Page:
Business Excellence Awards
Applications are now being accepted for the 14th Annual Business Excellence Awar ...
By Richard Asinof
SOUTH KINGSTOWN – Superior Court Judge Brian Stern approved the sale of Westerly Hospital for $69 million to Lawrence & Memorial Hospital Thursday afternoon, reading his decision from the bench.
With the judge’s ruling, the sale moves to the next phase – state regulatory review by Rhode Island under the newly amended Hospital Conversions Act. Mark Russo, special master for Westerly Hospital, said he had filed for expedited 90-day review for distressed nonprofit hospitals under the new provisions in the law and expected that the deal would close by the end of January 2013.
“We’ll close sooner if they complete the review sooner,” Russo said, adding that it was more realistic to expect a January closing.
Connecticut does not require any regulatory review.
After the judge’s ruling, Lawrence & Memorial President and CEO Bruce D, Cummings announced that an agreement had been reached with Blue Cross & Blue Shield of Rhode Island for a one-year contract for Westerly Hospital. Payments under the previous contract with Blue Cross had become a contentious issue during the receivership, with Russo asking – and being denied by Stern – the ability to reduce payments to the health insurer.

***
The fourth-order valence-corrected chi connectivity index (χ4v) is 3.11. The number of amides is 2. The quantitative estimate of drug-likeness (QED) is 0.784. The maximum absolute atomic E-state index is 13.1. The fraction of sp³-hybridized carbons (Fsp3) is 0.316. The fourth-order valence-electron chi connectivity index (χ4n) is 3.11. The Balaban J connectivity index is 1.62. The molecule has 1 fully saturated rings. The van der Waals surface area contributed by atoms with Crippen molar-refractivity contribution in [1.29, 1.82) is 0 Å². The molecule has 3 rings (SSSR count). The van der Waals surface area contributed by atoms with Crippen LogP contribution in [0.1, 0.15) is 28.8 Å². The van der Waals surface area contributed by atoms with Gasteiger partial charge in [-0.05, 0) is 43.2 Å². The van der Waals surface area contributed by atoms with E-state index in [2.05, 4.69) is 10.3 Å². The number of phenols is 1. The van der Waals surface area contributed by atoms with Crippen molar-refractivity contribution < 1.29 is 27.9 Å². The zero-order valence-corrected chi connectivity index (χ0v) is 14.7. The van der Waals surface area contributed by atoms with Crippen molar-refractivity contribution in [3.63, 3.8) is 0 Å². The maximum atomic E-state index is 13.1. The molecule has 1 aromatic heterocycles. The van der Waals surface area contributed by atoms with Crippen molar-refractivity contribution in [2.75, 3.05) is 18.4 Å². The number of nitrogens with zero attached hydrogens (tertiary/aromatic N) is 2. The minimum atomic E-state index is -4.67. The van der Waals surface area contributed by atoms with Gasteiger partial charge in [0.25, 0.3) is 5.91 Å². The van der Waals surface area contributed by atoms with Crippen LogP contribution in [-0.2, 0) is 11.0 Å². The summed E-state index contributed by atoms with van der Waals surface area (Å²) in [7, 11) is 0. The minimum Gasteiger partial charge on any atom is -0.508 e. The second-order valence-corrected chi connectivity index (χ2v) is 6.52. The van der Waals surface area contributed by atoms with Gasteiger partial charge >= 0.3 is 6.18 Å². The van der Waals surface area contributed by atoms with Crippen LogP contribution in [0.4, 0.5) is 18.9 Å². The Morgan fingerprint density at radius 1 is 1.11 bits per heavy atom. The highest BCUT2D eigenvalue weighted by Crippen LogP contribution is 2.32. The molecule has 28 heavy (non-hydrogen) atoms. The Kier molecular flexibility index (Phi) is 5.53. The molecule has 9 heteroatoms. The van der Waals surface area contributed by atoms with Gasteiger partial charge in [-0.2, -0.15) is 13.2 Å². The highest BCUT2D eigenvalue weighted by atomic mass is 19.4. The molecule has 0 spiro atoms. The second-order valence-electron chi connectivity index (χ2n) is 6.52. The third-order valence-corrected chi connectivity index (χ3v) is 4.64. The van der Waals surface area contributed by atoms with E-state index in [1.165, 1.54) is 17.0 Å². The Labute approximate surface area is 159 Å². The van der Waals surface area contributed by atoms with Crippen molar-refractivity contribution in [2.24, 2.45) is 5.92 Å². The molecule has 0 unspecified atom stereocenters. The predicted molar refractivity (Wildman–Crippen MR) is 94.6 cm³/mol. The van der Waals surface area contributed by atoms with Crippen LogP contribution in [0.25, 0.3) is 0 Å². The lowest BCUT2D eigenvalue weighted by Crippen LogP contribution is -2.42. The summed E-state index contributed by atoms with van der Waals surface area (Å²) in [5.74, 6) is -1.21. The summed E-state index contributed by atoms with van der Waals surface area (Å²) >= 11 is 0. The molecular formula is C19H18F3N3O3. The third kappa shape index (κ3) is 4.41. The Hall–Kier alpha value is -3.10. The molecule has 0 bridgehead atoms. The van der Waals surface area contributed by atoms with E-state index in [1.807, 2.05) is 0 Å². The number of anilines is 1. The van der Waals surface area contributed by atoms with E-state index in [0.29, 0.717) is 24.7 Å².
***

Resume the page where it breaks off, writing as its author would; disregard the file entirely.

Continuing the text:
Cummings said the reasons for Lawrence & Memorial’s acquisition of Westerly Hospital were a result of “the changing landscape” in health care delivery, with the move away from fee-for-service payments toward accountable care organizations, patient-centered medical homes and bundled payments.
By acquiring Westerly Hospital, Lawrence & Memorial future economics in the new landscape will be “better because of the size of the population served, from Old Saybrook, Conn., to the Charlestown, R.I.”
Currently, about 25 percent of the patients who use Westerly Hospital facilities are Connecticut residents, according to Cummings. Russo put that figure higher, at 40 percent.
In the future, Westerly Hospital will be run by a senior executive who reports directly to him, Cummings said. Because of state licensing requirements, both hospitals will maintain separate board of directors and nurses and physicians will be licensed through the respective states.
In addition to the $69 million price tag for the sale, Lawrence & Memorial will invest another $6.5 million in working capital, “available almost immediately,” according to Cummings. The money will be treated as a “loan” with the plan that it will be forgiven at the time of the closing.
Cummings provided details around some of the reductions in the workforce at Westerly Hospital and its affiliates, saying a total of 62 jobs had been eliminated, mostly at the facility located in North Stonington, Conn.
Addressing future opportunities that the acquisition of Westerly Hospital will provide, Cummings said new hospital system would be exploring “sub-acute” rehabilitation services for patients recovering from orthopedic procedures such as hip and knee replacements, something that neither facility currently offers.
Cummings also indicated that the new hospital system would be exploring opportunities to expand services related to home health care.
Lawrence & Memorial Hospital has 280 licensed beds, with an annual daily census of about 240 patients, according to Cummings. It has a $350 million operating budget, more than 400 medical professionals on staff, and more than 3,000 employees.